"How do I get on that plane," I asked completely winded.

"You can't. It's as good as gone miss," he replied and promptly walked away.

I poured myself into a seat by a very large man that smelled like pipe tobacco and sobbed. I was overly emotional because I was overly tired. I allowed myself five minutes of tears before I marched to the restroom to brush my hair, brush my teeth and slap on some lipstick. I'd walk past the security guards defeated, even after their cheers, but at least looking a bit more put together. The blonde one was rather handsome.

Monday, February 13, 2017

The 4th One

I rounded the corner and ran right into him. My head was down so I didn't see him coming. I hadn't seen him in around seven years. His hair was blacker than I remembered. And his eyes had a few more wrinkles around them when he smiled. He was brighter than before. He was warmer. And he was just as surprised to see me. Being confronted with those royal blues all over again made me a bit nervous. Everything makes me nervous.

We immediately hugged. It was an involuntary reaction that we both had. He smelled the same. He was probably still wearing the Armani cologne that I had suggested to him back in college. After he splurged on a bottle, I realized that he always carried a hint of spice on his sweaters. It was quite sexy actually.

"You're still wearing that cologne," I blurted. 

"Well damn Gracie," he responded a bit impressed.

Then he went in for another hug. This time it was a little tighter. I had nothing witty to say back. His embrace was bringing on emotion that I had been suppressing for a while. My nerves were revving up again, because I could feel it. He knew. 

He sighed, "So, how are things?" 

His hands held the sides of my arms and he stood back to take a good look at me. I titled my head up to meet his gaze although I could feel the heat rising in my cheeks. I wanted to hide it. I wanted to hide that look I give off when I'm uneasy or unsure. I didn't want to talk about this with him. It's embarrassing. 

"I'm good," I replied with confidence. 

Squinting he said, "Are you sure?"

"Yes, I promise."


After our quick catch-up we swapped numbers and went our separate ways. He must have went right to checkout though because I received a text just ten minutes after we parted.

I think of you whenever I buy a new bottle.

I didn't respond right away. I couldn't sort my feelings. I was embarrassed still. The last time we spoke we had a huge fight about the relationship I was currently in and where it was going. He was convinced it wouldn't last. He was convinced that I would never be truly fulfilled. But he was wrong, or at least that's what I had argued.

When I did muster up the courage to say something back, I noticed that I had another message from him.

Let's go out.

My stomach sank a bit more. What did he want? I didn't think I could sit and look at his face for longer than a few minutes without the weight of my wrong choice circling around. I didn't want that feeling to be planted firmly on my chest mid-conversation. But then I remembered I was different now. I was braver. I texted back.



We were sitting on the floor and the papers I had printed out were all over our legs, covering up the carpet and crunching under our feet when we'd get up to grab our drinks off of the counter. I couldn't believe I was sharing all of this with him. I couldn't believe how comfortable I had become throughout the night. And it wasn't even the wine. I was still nursing the same glass he poured when he first knocked on the door. I could tell he sprayed a bit more of his cologne for the evening too. I didn't mind.

I, on the other hand, had no clue what I was supposed to wear for the occasion. Jeans at home seem too stiff. Sweatpants were too casual, like I didn't care at all. So I just went with my go-to, a tight maxi, an oversized cardigan and my hair running wild.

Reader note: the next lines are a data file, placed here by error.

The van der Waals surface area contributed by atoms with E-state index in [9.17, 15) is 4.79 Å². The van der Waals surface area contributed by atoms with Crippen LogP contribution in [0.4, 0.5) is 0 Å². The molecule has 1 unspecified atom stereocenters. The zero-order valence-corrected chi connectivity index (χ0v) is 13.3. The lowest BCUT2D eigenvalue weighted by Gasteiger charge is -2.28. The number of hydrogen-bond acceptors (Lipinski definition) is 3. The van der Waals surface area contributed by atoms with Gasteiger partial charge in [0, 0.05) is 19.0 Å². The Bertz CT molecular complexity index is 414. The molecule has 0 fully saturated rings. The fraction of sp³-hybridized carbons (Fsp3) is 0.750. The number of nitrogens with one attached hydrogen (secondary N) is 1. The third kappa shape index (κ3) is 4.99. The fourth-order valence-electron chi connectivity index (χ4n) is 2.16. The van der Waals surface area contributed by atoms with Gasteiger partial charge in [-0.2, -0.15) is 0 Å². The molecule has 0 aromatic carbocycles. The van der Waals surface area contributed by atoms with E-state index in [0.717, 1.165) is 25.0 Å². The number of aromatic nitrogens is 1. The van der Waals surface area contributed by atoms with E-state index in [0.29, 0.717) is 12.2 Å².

"This all happened Gracie," he asked.

"Yes, every bit of it."

It's not that he didn't believe my words. I think he was just genuinely surprised. My story was quite the pile of coincidence and irony and made-for-TV moments. He went through every page recounting my emotion and what it was stirring up inside of him. He'd laugh. He'd get angry. He'd question some sentences or make me explain some memories that I hadn't quite finished yet.

Once he was done reading, I started piling up everything I had printed off. It didn't matter whether they were in order or not, I'd eventually shred them and get back on the computer to complete the work. He could tell I was hiding my face and feeling self conscious. He slid his arm under my sweater and pulled me closer.

"Stop," he demanded.

I was silent. I still didn't know how to approach this subject. I could tell he wanted to talk about it but I wasn't comfortable enough or confident enough to take it on just yet.

"You don't smell like cotton candy anymore," he teased.

I giggled, "Yeah, I eventually got over wanting to smell like dessert."

He laughed quietly and started rubbing my back. The room fell silent and I stayed focused on getting my pages stacked.

"You were completely over me right?"

His question startled me. I looked up at him and saw it in his face too. He was uneasy and unsure. He wasn't completely confident in this exchange but he also seemed eager too. Maybe this was the point all along, to finally know.

"What do you mean," I asked.

He sighed," I broke up with her for you, in high school. And then nothing happened."

"This is about high school?"

"No, but that's where it started. Every time I was with someone else that's when you would promise me things. I'd be free and you'd leave," he replied.

"I was with him for years when you came back in the picture though."

I noticed that he was clenching his jaw, "But that's why we fought. I could see it. I didn't think this would be the outcome, I honestly thought you'd end up leaving him."

Laughing I responded, "Yeah, that seems to be the general consensus nowadays."

"You're okay though," he questioned again.

I nodded yes.

That's when he did it. He kissed me. I hadn't kissed him since I was 16-years-old and I immediately started wondering why I did that to myself. Why had I kept him at an arm's length for so long? This was the fourth man I had kissed since I was a wife and this is the one that mattered.